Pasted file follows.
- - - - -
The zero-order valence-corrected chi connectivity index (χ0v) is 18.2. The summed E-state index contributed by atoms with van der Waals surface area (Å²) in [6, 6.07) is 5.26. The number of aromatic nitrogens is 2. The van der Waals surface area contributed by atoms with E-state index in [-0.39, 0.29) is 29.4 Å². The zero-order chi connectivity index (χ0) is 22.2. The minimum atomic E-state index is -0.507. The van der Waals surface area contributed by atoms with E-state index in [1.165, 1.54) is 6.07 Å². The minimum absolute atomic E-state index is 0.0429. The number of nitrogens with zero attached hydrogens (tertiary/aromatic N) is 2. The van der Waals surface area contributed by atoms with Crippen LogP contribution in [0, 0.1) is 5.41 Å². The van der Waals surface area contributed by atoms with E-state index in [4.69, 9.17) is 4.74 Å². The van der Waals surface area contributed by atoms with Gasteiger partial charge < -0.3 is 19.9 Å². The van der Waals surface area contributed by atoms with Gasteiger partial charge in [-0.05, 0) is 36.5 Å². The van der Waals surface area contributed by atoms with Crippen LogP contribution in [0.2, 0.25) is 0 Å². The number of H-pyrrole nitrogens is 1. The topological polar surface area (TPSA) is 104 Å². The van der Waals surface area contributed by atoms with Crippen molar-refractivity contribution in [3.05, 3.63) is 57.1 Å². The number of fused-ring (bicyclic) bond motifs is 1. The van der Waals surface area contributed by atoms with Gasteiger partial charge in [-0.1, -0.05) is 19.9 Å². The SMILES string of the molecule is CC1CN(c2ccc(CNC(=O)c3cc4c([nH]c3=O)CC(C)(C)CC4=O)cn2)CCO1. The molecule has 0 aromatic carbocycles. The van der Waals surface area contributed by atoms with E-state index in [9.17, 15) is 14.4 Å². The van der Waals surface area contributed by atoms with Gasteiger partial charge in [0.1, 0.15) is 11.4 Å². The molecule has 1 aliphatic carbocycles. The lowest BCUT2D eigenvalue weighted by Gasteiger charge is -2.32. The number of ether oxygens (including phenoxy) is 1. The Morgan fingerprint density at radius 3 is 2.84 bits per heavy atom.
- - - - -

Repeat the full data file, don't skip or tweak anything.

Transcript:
The zero-order valence-corrected chi connectivity index (χ0v) is 18.2. The summed E-state index contributed by atoms with van der Waals surface area (Å²) in [6, 6.07) is 5.26. The number of aromatic nitrogens is 2. The van der Waals surface area contributed by atoms with E-state index in [-0.39, 0.29) is 29.4 Å². The zero-order chi connectivity index (χ0) is 22.2. The minimum atomic E-state index is -0.507. The van der Waals surface area contributed by atoms with E-state index in [1.165, 1.54) is 6.07 Å². The minimum absolute atomic E-state index is 0.0429. The number of nitrogens with zero attached hydrogens (tertiary/aromatic N) is 2. The van der Waals surface area contributed by atoms with Crippen LogP contribution in [0, 0.1) is 5.41 Å². The van der Waals surface area contributed by atoms with E-state index in [4.69, 9.17) is 4.74 Å². The van der Waals surface area contributed by atoms with Gasteiger partial charge < -0.3 is 19.9 Å². The van der Waals surface area contributed by atoms with Gasteiger partial charge in [-0.05, 0) is 36.5 Å². The van der Waals surface area contributed by atoms with Crippen LogP contribution in [0.2, 0.25) is 0 Å². The number of H-pyrrole nitrogens is 1. The topological polar surface area (TPSA) is 104 Å². The van der Waals surface area contributed by atoms with Crippen molar-refractivity contribution in [3.05, 3.63) is 57.1 Å². The number of fused-ring (bicyclic) bond motifs is 1. The van der Waals surface area contributed by atoms with Gasteiger partial charge in [-0.1, -0.05) is 19.9 Å². The SMILES string of the molecule is CC1CN(c2ccc(CNC(=O)c3cc4c([nH]c3=O)CC(C)(C)CC4=O)cn2)CCO1. The molecule has 0 aromatic carbocycles. The van der Waals surface area contributed by atoms with E-state index in [9.17, 15) is 14.4 Å². The van der Waals surface area contributed by atoms with Gasteiger partial charge in [0.1, 0.15) is 11.4 Å². The molecule has 1 aliphatic carbocycles. The lowest BCUT2D eigenvalue weighted by Gasteiger charge is -2.32. The number of ether oxygens (including phenoxy) is 1. The Morgan fingerprint density at radius 3 is 2.84 bits per heavy atom.